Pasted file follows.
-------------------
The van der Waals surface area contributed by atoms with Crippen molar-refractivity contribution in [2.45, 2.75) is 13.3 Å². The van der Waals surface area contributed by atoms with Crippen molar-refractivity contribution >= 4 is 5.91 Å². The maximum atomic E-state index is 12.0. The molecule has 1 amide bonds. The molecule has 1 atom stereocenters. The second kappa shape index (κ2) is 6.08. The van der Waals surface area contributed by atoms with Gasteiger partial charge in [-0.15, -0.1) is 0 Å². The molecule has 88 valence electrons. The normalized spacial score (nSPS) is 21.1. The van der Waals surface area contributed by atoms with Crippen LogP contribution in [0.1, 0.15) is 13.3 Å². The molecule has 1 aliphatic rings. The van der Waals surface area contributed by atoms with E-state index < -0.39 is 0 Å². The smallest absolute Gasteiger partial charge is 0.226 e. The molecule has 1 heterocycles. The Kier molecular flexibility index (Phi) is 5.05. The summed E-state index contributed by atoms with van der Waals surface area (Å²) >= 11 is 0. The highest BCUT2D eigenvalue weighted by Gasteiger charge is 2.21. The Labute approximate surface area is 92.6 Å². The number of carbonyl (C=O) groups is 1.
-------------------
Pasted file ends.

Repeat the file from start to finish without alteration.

The van der Waals surface area contributed by atoms with Crippen molar-refractivity contribution in [2.45, 2.75) is 13.3 Å². The van der Waals surface area contributed by atoms with Crippen molar-refractivity contribution >= 4 is 5.91 Å². The maximum atomic E-state index is 12.0. The molecule has 1 amide bonds. The molecule has 1 atom stereocenters. The second kappa shape index (κ2) is 6.08. The van der Waals surface area contributed by atoms with Gasteiger partial charge in [-0.15, -0.1) is 0 Å². The molecule has 88 valence electrons. The normalized spacial score (nSPS) is 21.1. The van der Waals surface area contributed by atoms with Crippen LogP contribution in [0.1, 0.15) is 13.3 Å². The molecule has 1 aliphatic rings. The van der Waals surface area contributed by atoms with E-state index < -0.39 is 0 Å². The smallest absolute Gasteiger partial charge is 0.226 e. The molecule has 1 heterocycles. The Kier molecular flexibility index (Phi) is 5.05. The summed E-state index contributed by atoms with van der Waals surface area (Å²) >= 11 is 0. The highest BCUT2D eigenvalue weighted by Gasteiger charge is 2.21. The Labute approximate surface area is 92.6 Å². The number of carbonyl (C=O) groups is 1.